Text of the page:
But the other category of people who should be worried are the instigators of this incident. The Republican extremists who have doubted the results of this election even after over 60 court cases have taken place and found nothing that would justify overturning any results.

Doubted to the extent of openly questioning a legitimate democratic result up to and including inciting this very incident.

They are guilty of incitement to riot at the very least, and they should face consequences too.

Lastly the radicalisation of the right-wing brought about by media pushing lies, conspiracy theories, and downright garbage in the name of “news” should also be blamed for this.

The Red Door
Jan 032021
 

Picture the scene – someone has bought a new service and they want you to “make it work”. And because they’re kind, they virtually toss you a 2,000 page PDF manual.

Somewhere within that manual there is a list of tcp port numbers that the service listens to and access to which is required for functionality. Which is just great if this was the 2000s – it would have made my life back then far easier.

But this isn’t the distant past (in technology terms). We don’t run simple stateful packet filters that can’t distinguish between some application making an API call over tcp/443 and some klutch watching cat videos over tcp/443.

We should be getting application specific rules – that can distinguish between legitimate application traffic and attack traffic. Surely it is not beyond the wit of application vendors to work with the firewall vendors to come up with such rules?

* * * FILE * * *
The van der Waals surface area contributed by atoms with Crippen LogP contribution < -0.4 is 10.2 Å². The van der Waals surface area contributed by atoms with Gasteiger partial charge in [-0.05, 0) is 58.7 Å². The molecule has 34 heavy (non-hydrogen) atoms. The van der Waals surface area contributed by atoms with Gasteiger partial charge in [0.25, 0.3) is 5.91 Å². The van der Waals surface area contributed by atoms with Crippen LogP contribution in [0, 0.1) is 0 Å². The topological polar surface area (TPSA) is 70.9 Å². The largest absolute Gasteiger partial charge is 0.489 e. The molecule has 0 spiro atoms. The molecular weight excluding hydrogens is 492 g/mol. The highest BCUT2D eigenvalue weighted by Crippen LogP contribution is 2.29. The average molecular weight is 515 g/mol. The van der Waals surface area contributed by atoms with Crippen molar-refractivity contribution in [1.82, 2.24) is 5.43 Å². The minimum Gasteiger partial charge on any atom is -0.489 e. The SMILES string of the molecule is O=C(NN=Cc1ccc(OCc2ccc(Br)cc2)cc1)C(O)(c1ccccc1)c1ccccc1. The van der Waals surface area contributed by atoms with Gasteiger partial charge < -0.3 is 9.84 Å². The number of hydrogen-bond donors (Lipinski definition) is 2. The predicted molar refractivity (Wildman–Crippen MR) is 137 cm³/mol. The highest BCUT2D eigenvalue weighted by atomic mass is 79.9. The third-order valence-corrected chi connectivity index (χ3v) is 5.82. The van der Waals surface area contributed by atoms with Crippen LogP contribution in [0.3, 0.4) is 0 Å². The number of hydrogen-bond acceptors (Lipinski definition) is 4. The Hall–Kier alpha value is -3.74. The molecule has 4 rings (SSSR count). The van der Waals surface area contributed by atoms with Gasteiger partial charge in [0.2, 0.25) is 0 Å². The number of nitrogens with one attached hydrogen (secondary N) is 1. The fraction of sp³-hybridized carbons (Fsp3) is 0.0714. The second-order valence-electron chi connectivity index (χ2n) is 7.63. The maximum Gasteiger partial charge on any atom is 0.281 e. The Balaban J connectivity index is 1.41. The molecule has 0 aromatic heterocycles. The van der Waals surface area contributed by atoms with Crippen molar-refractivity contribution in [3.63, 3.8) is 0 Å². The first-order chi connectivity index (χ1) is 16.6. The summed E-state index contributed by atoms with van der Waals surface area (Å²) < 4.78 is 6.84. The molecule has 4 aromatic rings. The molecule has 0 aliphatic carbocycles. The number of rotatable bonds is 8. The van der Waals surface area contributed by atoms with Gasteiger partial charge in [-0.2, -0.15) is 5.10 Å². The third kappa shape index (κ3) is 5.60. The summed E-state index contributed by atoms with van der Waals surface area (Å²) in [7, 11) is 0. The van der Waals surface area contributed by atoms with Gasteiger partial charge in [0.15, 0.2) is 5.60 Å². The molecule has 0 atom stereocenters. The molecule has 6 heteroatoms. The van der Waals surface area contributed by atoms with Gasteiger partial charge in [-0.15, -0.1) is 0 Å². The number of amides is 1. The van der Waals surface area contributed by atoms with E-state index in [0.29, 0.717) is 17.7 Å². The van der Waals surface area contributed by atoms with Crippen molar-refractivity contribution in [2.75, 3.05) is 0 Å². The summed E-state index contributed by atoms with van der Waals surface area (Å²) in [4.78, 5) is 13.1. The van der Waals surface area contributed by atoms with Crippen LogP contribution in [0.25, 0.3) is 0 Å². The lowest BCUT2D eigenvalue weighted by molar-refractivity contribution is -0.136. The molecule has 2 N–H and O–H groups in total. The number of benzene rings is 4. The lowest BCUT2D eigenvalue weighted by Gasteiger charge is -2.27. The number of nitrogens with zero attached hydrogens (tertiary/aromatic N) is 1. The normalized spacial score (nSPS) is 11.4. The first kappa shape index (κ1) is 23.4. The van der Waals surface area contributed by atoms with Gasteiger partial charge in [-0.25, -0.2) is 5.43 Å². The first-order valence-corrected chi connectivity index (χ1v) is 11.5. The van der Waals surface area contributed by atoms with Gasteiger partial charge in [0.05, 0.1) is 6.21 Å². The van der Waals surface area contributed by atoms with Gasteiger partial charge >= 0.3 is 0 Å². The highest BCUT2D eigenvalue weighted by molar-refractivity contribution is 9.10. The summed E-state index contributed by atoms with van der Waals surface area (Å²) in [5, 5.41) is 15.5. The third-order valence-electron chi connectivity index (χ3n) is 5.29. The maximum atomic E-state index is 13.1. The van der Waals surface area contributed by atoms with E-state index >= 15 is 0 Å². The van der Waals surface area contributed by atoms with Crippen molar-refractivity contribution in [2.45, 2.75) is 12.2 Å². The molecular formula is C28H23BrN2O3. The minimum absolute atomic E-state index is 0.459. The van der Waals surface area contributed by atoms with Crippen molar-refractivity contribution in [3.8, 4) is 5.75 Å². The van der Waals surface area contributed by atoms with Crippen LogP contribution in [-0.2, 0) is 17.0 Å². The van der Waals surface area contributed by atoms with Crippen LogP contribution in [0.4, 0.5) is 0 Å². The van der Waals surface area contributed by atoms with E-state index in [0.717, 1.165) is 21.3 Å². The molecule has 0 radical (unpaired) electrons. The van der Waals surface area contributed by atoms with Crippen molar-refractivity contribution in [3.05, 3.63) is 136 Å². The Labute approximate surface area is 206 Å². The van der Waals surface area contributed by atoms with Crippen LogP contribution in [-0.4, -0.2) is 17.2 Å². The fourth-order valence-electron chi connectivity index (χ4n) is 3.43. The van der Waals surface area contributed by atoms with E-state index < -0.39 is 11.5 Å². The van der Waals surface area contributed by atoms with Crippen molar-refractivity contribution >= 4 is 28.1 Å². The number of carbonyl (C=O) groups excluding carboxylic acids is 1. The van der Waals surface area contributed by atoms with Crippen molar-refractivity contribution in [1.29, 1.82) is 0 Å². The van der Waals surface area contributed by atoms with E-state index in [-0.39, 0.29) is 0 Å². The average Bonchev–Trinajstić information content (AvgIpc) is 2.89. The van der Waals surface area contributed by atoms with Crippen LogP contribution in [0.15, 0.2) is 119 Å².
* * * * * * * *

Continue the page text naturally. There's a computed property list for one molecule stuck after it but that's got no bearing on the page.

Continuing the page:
And application vendors who work with the firewall vendors to come up with proper firewall rules will gain a bit of a competitive edge. And in the wake of the SolarWinds breach, customers may be asking about security.

Seagull Over Sea
Dec 132020
 

We all love wireless networking – the untethered laptop, the smartphone, the tablets, the “smart home” stuff. It’s all so convenient.

But it also sucks, and for some things – particularly legacy applications that require a persistent connection – it sucks very hard indeed.

Why?

Fundamentally, wireless uses a shared medium – you’re sharing the airwaves with everyone else who has a wireless access point. Yes there are separate “channels” to help split up that shared medium, but you will still find yourself competing for bits of the airwaves.

Ever try listening to shortwave radio? All that noise, and interference. And every so often someone would break in and start reading out a long string of random numbers in the most boring tone of voice imaginable. That still happens, but instead of getting to peer under the skirt of national security, you get something even more boring – slowdowns and dropouts.

And this is all if you are sat in the same room as your wireless access point! Leave the room and all sorts of issues can arise. The power of wireless drops with distance and all sorts of things can block wireless.

Diagnosing wireless issues is something that takes highly paid specialists hours and frequently involves moving access points (which essentially moves the problem – hopefully to somewhere people won’t notice) or installing more access points (which can make things worse).

With all these problems, it is a wonder that wireless networking works at all. But it does! Most of the time. Perhaps Facebook acts up every once in a while (and just occasionally it is Facebook). Or any other web site. But some applications react badly to periodic drops in performance or ‘moments of silence’.

The purpose of this rant is that when you are having problems with network glitches when working from home, try a wired network connection. Yes getting that set up is tedious and you may need to spend some money, but it’s worth it to avoid all those dents in the desk.

The Red Door